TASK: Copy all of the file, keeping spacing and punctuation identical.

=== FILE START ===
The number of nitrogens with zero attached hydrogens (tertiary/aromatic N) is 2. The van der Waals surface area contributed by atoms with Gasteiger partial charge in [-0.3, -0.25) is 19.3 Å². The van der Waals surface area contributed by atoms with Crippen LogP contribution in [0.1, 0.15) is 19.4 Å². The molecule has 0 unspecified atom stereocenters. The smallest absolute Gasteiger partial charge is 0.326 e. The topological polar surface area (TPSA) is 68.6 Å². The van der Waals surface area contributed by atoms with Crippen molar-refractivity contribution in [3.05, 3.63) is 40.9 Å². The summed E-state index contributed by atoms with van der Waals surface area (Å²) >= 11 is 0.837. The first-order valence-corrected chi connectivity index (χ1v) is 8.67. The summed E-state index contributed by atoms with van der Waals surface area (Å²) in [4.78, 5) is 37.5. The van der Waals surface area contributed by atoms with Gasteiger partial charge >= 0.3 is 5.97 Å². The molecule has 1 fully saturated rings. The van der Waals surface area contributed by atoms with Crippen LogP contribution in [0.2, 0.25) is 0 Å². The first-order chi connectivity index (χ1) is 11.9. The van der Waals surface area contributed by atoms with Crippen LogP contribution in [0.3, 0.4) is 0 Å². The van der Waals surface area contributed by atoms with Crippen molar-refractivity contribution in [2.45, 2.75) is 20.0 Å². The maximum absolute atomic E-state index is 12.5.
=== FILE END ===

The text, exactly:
The number of nitrogens with zero attached hydrogens (tertiary/aromatic N) is 2. The van der Waals surface area contributed by atoms with Gasteiger partial charge in [-0.3, -0.25) is 19.3 Å². The van der Waals surface area contributed by atoms with Crippen LogP contribution in [0.1, 0.15) is 19.4 Å². The molecule has 0 unspecified atom stereocenters. The smallest absolute Gasteiger partial charge is 0.326 e. The topological polar surface area (TPSA) is 68.6 Å². The van der Waals surface area contributed by atoms with Crippen molar-refractivity contribution in [3.05, 3.63) is 40.9 Å². The summed E-state index contributed by atoms with van der Waals surface area (Å²) >= 11 is 0.837. The first-order valence-corrected chi connectivity index (χ1v) is 8.67. The summed E-state index contributed by atoms with van der Waals surface area (Å²) in [4.78, 5) is 37.5. The van der Waals surface area contributed by atoms with Gasteiger partial charge >= 0.3 is 5.97 Å². The molecule has 1 fully saturated rings. The van der Waals surface area contributed by atoms with Crippen LogP contribution in [0.2, 0.25) is 0 Å². The first-order chi connectivity index (χ1) is 11.9. The van der Waals surface area contributed by atoms with Crippen LogP contribution in [0.3, 0.4) is 0 Å². The van der Waals surface area contributed by atoms with Crippen molar-refractivity contribution in [2.45, 2.75) is 20.0 Å². The maximum absolute atomic E-state index is 12.5.